Joe Foss, 87; Ace Won Medal of Honor, Was Governor and Football Executive

Times Staff Writer

Joe Foss, a World War II Medal of Honor-winning fighter pilot who served as governor of South Dakota and became the influential first commissioner of the old American Football League, has died. He was 87.

Foss, whose war-hero status never faded, died Wednesday. He had been in a Scottsdale, Ariz., nursing facility after suffering a stroke in October.

As a Marine Corps pilot based on Guadalcanal, the former South Dakota farm boy shot down 26 enemy planes from October 1942 to January 1943, becoming the first pilot to match the record of World War I ace Eddie Rickenbacker.

Called “the American ace of aces” by newscaster Lowell Thomas, Foss received the Medal of Honor “for aerial combat achievement unsurpassed in this war” from President Franklin D. Roosevelt in a White House ceremony in 1943.


He appeared on the cover of Life magazine, toured the nation making personal appearances and later received a Hollywood offer to have John Wayne portray him on film.

But World War II was only the beginning of public life for the cigar-chewing, seemingly fearless Foss.

After the war, Foss, a Republican, served two terms in the South Dakota Legislature and, beginning in 1955, four years as governor.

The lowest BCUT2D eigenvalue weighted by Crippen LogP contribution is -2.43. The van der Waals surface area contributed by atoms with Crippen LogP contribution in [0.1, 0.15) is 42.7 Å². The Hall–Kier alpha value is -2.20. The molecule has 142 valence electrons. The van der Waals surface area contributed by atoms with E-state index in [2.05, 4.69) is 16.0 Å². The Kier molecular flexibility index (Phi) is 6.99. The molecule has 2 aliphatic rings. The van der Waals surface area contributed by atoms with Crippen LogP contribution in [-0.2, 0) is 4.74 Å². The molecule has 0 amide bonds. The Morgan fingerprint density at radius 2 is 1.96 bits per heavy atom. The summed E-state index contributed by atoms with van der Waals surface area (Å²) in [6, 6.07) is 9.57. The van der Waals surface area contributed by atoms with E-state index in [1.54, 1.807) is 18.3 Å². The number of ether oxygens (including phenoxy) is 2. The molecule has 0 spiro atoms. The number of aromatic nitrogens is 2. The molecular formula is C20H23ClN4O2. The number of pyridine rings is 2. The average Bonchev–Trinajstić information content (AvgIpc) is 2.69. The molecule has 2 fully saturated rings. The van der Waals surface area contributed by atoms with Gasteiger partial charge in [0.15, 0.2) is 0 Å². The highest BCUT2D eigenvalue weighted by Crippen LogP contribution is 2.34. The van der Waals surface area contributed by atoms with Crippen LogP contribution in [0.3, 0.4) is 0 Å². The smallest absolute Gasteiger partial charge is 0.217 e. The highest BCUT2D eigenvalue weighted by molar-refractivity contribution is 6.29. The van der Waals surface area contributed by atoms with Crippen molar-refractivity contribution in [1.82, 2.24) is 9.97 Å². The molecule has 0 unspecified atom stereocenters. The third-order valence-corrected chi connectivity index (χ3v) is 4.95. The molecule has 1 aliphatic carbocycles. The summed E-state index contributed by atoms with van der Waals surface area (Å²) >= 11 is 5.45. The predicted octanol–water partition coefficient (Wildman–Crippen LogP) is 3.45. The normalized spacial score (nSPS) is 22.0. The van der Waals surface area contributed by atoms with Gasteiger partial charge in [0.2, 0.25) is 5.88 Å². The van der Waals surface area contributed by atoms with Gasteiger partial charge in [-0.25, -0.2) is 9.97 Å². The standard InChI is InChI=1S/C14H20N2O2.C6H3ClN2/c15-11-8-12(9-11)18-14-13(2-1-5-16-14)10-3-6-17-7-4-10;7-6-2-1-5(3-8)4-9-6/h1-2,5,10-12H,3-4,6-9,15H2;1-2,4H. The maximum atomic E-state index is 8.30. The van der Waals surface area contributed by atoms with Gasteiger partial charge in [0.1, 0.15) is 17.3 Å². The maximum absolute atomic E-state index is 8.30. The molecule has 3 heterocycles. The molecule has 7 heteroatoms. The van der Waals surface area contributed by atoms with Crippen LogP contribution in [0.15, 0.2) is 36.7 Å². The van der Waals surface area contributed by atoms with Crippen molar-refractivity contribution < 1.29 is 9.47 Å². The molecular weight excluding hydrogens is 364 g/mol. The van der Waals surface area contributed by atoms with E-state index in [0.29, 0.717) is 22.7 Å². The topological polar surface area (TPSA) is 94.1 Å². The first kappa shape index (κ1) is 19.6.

In 1959 -- after losing a run for the U.S. House of Representatives to another South Dakota war-hero pilot, George McGovern -- Foss became the first commissioner of the new American Football League, overseeing the bumpy beginnings of the upstart rival of the firmly entrenched National Football League.

Over the next six years, Foss played a key role in launching the AFL’s eight original teams, including the Houston Oilers, Denver Broncos and Buffalo Bills.

During that time, the AFL took the lead in changing the way football was presented on television.

It avoided the NFL practice of using two clocks -- one for the crowd and one for the officials. The game clock became the AFL’s official timepiece, which allowed the audience to follow the play accurately with the knowledge that the time remaining on the clock was the actual time left.

The AFL also adopted the practice of printing players’ names on their jerseys. And unlike the NFL, which limited television coverage to the plays and noncontroversial action between plays, Foss allowed ABC-TV to cover personal disagreements and other heated between-play action.


He also gave reporters immediate post-game access to locker rooms rather than making them wait through the players’ standard “cooling off” period of as much as an hour before interviewing them.

Foss resigned as AFL commissioner in April 1966, two months before the AFL and NFL agreed to form a combined league of 24 teams under the National Football League title in 1970.